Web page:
ye olde bread blogge

bread, coffee and tidbits

Pizza forever

with 2 comments

Just to follow up on the pizza topic. I made seven pizze last week and as usual futzed around with the dough. This was my take on a recipe I caught on TV and might have been riddled with many errors, especially because there is never a pen handy when I watch TV.

Yeasterday I made another pizza dough which I think is very good too, even better than the one I posted about. Perhaps running the risk of making it sound like a tad too intricate; I’m trying to keep flavors separated to create clear contrasts. For example, no olive oil in the dough and only vegetable oil to prevent the dough sticking to the plastic bag I use for retardation, i.e. slow rising in the fridge overnight. Then I use a good splash of an everyday fruity olive oil for the finished pizza as flavoring. Perhaps the most ottimo result to date. Also made the dough made by hand (not counting the dough scraper).

In fairness, the oven I am using unleashes an inferno of above 350°C onto the unsuspecting dough, baking it in a closed space and in the proximity of two red hot heating elements and a thin baking stone. It’s not an absolute prerequisite but closer to a real pizza oven than the one I bake bread in.

Impasto per pizza ‘modo mio’ (makes 3 crusts)

  • 200g strong white flour (50%)
  • 200g plain flour (50%)
  • 260g cold water (65%)
  • 4g fresh yeast (1%)
  • 5g sea salt (1.25%)

Dump the flour onto the workbench, distribute it a little and make a big well in the center. Pour the cold water into it. Move one hand in circular movements gradually picking up the flour. When everything is a lumpy mass and there are no dripping wet spots, rub hands clean, use the dough scrapter to amass this white crumbly stuff in the center and knead briefly to a soft dough. Now add the yeast and keep kneading, last add the salt and finish kneading to a smooth and soft and sticky dough.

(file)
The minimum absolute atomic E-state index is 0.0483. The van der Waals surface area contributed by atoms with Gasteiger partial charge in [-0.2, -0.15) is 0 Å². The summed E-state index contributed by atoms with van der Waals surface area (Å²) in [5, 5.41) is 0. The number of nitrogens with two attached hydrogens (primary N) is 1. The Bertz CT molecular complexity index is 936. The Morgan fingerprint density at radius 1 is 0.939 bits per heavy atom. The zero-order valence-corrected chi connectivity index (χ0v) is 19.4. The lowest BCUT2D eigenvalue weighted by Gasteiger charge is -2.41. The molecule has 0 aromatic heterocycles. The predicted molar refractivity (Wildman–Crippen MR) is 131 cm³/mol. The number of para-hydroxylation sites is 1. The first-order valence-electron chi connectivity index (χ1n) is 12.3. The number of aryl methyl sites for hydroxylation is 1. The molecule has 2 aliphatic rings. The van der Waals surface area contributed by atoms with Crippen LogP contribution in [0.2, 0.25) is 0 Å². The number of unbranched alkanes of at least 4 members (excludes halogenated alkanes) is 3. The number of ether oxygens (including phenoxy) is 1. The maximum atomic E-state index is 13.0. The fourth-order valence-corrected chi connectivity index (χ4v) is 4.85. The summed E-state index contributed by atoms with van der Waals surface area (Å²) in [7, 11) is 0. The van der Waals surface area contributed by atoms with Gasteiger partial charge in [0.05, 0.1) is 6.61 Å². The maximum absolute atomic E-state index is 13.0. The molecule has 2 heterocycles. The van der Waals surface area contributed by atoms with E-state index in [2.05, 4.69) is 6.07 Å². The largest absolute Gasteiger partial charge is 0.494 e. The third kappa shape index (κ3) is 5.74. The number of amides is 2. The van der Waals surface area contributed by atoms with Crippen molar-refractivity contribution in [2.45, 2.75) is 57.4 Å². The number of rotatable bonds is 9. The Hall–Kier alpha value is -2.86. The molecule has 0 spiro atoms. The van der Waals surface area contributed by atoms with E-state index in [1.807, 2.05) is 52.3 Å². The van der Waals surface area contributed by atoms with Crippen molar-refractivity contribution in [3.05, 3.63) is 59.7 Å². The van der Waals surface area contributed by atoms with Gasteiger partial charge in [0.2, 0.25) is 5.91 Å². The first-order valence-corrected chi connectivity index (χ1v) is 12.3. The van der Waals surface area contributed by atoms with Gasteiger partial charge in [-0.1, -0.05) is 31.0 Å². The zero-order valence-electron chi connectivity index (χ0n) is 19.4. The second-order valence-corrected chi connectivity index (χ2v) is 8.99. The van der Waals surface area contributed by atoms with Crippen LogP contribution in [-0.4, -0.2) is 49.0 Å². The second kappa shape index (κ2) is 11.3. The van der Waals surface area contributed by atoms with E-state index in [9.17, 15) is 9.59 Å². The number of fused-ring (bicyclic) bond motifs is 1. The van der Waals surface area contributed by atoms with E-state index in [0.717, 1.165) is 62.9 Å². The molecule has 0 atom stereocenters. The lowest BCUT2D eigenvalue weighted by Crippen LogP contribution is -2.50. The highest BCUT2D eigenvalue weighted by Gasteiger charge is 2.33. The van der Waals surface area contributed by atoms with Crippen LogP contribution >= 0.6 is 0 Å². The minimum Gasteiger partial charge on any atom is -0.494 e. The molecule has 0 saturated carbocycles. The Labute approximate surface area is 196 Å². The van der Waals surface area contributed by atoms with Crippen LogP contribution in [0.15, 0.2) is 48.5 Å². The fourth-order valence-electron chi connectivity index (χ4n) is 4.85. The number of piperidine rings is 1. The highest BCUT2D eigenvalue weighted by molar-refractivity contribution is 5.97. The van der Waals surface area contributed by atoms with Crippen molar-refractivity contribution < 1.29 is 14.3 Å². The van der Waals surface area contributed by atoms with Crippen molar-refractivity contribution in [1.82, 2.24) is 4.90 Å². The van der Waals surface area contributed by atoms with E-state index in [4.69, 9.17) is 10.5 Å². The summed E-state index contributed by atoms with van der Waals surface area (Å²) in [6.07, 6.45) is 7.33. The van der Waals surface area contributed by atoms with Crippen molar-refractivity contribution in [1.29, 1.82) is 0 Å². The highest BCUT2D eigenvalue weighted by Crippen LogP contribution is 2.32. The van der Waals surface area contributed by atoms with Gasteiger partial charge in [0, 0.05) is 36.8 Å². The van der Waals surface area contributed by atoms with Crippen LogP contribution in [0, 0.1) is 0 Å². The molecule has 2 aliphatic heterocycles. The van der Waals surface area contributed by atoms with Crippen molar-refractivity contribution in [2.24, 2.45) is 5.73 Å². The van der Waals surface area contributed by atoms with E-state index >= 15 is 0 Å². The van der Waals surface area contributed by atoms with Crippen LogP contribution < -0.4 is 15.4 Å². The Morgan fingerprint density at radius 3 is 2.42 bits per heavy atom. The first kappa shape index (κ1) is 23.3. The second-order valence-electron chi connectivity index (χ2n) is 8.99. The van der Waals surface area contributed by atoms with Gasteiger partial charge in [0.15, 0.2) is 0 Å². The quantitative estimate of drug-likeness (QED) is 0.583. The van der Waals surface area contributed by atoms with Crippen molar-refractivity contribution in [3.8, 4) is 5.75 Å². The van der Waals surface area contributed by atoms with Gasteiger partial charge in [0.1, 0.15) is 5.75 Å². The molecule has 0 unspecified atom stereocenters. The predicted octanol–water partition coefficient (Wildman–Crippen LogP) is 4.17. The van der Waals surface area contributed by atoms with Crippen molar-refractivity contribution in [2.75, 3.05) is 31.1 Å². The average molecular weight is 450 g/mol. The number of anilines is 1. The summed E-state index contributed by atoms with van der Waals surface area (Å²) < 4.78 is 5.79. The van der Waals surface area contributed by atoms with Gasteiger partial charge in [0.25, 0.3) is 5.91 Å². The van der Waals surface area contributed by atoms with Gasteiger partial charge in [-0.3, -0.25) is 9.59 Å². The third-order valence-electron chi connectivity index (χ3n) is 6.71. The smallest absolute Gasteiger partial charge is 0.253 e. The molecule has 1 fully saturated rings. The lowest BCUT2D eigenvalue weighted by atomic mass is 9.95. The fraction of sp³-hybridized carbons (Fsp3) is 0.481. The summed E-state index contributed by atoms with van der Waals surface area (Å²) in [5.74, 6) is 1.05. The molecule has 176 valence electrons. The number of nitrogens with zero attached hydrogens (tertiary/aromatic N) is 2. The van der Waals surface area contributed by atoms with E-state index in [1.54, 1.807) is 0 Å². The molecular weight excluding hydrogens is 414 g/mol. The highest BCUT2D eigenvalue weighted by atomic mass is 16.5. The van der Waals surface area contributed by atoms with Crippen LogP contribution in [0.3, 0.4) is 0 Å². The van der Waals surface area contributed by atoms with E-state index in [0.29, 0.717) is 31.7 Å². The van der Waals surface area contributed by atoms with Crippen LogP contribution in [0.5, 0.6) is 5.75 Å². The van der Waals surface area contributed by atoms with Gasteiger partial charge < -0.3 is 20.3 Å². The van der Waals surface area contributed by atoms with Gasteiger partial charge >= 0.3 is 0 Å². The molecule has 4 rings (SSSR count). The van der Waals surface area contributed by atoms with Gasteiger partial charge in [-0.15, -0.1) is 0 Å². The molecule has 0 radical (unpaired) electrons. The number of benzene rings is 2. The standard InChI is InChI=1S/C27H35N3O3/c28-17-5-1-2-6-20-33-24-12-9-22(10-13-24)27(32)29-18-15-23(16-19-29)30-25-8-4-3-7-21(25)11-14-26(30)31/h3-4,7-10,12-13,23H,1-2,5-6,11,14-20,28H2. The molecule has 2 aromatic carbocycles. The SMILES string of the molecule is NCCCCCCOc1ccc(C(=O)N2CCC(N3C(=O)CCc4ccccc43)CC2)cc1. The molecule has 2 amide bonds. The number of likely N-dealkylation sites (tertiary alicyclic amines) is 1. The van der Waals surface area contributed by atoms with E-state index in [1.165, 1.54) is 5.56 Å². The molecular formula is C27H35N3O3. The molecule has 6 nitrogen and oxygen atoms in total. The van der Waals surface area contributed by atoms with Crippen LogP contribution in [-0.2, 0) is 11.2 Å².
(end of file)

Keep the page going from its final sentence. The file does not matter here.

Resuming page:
Check this video at the 1:30 mark to see how a proper baker would mix dough by hand.

Let the dough rise for one hour. Put the dough into a plastic bag, which has been brushed with vegetable oil on the inside. Seal and put into fridge overnight. The next day take the dough out of the fridge and let it rest for 45 at room temperature. Divide into three pieces, shape into tight little balls and let rest covered for 1 hour. Shape pizze, spread with your favorite pizza sauce. I use crushed or blitzed canned tomatoes. Try to get rid of the seeds that are inside the tomatoes, since they taste acidic. Add the cheese, then toppings. The finished pizza can be drizzled with olive oil for flavor and a glistening finish. Many more things can be added once the pizza is baked, like prosciutto, rucola, basil, fresh oregano or even already cooked meat.

Written by theinversecook

26 September 2009 at 00:59

2 Responses

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  1. Schon!
    Just did a short sauer, Berliner, with whole grain rye, delicious. Keep up the good work, you inspire!

    Jeremy

    Jeremy

    29 September 2009 at 16:17

    • Sounds good. Might do that as well soon, a small rye loaf made with a short sour. A national holiday is coming up – “Berliner short sour for the reunification of Germany” .-)

      theinversecook

      30 September 2009 at 18:05


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